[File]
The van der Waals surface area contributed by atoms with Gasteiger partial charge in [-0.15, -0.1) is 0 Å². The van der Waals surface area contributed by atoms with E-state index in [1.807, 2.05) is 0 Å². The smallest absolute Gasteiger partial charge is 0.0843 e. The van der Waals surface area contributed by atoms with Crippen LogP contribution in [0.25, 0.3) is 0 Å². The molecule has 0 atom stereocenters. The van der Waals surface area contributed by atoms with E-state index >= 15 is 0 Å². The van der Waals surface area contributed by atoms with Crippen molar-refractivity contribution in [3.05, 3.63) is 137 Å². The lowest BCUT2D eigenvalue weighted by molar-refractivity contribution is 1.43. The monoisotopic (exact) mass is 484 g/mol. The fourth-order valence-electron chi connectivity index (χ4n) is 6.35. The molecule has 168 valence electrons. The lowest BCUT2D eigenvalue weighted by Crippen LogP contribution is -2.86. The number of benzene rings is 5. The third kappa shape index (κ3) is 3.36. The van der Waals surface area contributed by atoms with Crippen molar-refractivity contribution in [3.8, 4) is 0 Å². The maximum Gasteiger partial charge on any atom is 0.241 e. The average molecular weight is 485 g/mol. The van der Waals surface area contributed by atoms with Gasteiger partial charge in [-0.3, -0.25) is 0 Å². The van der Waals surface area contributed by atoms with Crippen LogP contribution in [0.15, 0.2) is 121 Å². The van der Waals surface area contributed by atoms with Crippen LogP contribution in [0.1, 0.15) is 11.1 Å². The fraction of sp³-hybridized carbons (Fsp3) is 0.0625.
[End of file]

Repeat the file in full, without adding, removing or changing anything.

The van der Waals surface area contributed by atoms with Gasteiger partial charge in [-0.15, -0.1) is 0 Å². The van der Waals surface area contributed by atoms with E-state index in [1.807, 2.05) is 0 Å². The smallest absolute Gasteiger partial charge is 0.0843 e. The van der Waals surface area contributed by atoms with Crippen LogP contribution in [0.25, 0.3) is 0 Å². The molecule has 0 atom stereocenters. The van der Waals surface area contributed by atoms with E-state index >= 15 is 0 Å². The van der Waals surface area contributed by atoms with Crippen molar-refractivity contribution in [3.05, 3.63) is 137 Å². The lowest BCUT2D eigenvalue weighted by molar-refractivity contribution is 1.43. The monoisotopic (exact) mass is 484 g/mol. The fourth-order valence-electron chi connectivity index (χ4n) is 6.35. The molecule has 168 valence electrons. The lowest BCUT2D eigenvalue weighted by Crippen LogP contribution is -2.86. The number of benzene rings is 5. The third kappa shape index (κ3) is 3.36. The van der Waals surface area contributed by atoms with Crippen molar-refractivity contribution in [3.8, 4) is 0 Å². The maximum Gasteiger partial charge on any atom is 0.241 e. The average molecular weight is 485 g/mol. The van der Waals surface area contributed by atoms with Gasteiger partial charge in [-0.3, -0.25) is 0 Å². The van der Waals surface area contributed by atoms with Crippen LogP contribution in [0.15, 0.2) is 121 Å². The van der Waals surface area contributed by atoms with Crippen LogP contribution in [0.1, 0.15) is 11.1 Å². The fraction of sp³-hybridized carbons (Fsp3) is 0.0625.